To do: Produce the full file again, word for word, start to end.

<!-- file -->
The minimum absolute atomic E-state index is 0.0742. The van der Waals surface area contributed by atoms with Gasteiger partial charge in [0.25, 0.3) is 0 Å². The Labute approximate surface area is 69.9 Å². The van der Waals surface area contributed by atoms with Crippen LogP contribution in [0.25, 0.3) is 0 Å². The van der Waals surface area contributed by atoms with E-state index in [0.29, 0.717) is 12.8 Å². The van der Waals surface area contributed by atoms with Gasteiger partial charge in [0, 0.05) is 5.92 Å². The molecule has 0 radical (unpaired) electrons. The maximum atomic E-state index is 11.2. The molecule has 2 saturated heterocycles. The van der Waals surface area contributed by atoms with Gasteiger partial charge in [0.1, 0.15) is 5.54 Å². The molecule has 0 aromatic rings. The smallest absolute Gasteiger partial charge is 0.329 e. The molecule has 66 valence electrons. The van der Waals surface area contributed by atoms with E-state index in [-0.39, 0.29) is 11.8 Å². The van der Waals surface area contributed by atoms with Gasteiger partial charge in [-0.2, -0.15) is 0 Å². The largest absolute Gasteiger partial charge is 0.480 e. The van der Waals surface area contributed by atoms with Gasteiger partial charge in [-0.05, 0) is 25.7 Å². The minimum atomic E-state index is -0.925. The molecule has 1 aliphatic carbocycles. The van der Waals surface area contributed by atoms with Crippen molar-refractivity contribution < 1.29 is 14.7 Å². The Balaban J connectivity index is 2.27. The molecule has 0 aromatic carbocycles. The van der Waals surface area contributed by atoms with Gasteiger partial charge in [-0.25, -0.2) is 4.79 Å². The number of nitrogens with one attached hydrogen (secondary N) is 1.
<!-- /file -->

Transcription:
The minimum absolute atomic E-state index is 0.0742. The van der Waals surface area contributed by atoms with Gasteiger partial charge in [0.25, 0.3) is 0 Å². The Labute approximate surface area is 69.9 Å². The van der Waals surface area contributed by atoms with Crippen LogP contribution in [0.25, 0.3) is 0 Å². The van der Waals surface area contributed by atoms with E-state index in [0.29, 0.717) is 12.8 Å². The van der Waals surface area contributed by atoms with Gasteiger partial charge in [0, 0.05) is 5.92 Å². The molecule has 0 radical (unpaired) electrons. The maximum atomic E-state index is 11.2. The molecule has 2 saturated heterocycles. The van der Waals surface area contributed by atoms with Gasteiger partial charge in [0.1, 0.15) is 5.54 Å². The molecule has 0 aromatic rings. The smallest absolute Gasteiger partial charge is 0.329 e. The molecule has 66 valence electrons. The van der Waals surface area contributed by atoms with E-state index in [-0.39, 0.29) is 11.8 Å². The van der Waals surface area contributed by atoms with Gasteiger partial charge in [-0.2, -0.15) is 0 Å². The largest absolute Gasteiger partial charge is 0.480 e. The van der Waals surface area contributed by atoms with Gasteiger partial charge in [-0.05, 0) is 25.7 Å². The minimum atomic E-state index is -0.925. The molecule has 1 aliphatic carbocycles. The van der Waals surface area contributed by atoms with Crippen molar-refractivity contribution < 1.29 is 14.7 Å². The Balaban J connectivity index is 2.27. The molecule has 0 aromatic carbocycles. The van der Waals surface area contributed by atoms with Gasteiger partial charge in [-0.25, -0.2) is 4.79 Å². The number of nitrogens with one attached hydrogen (secondary N) is 1.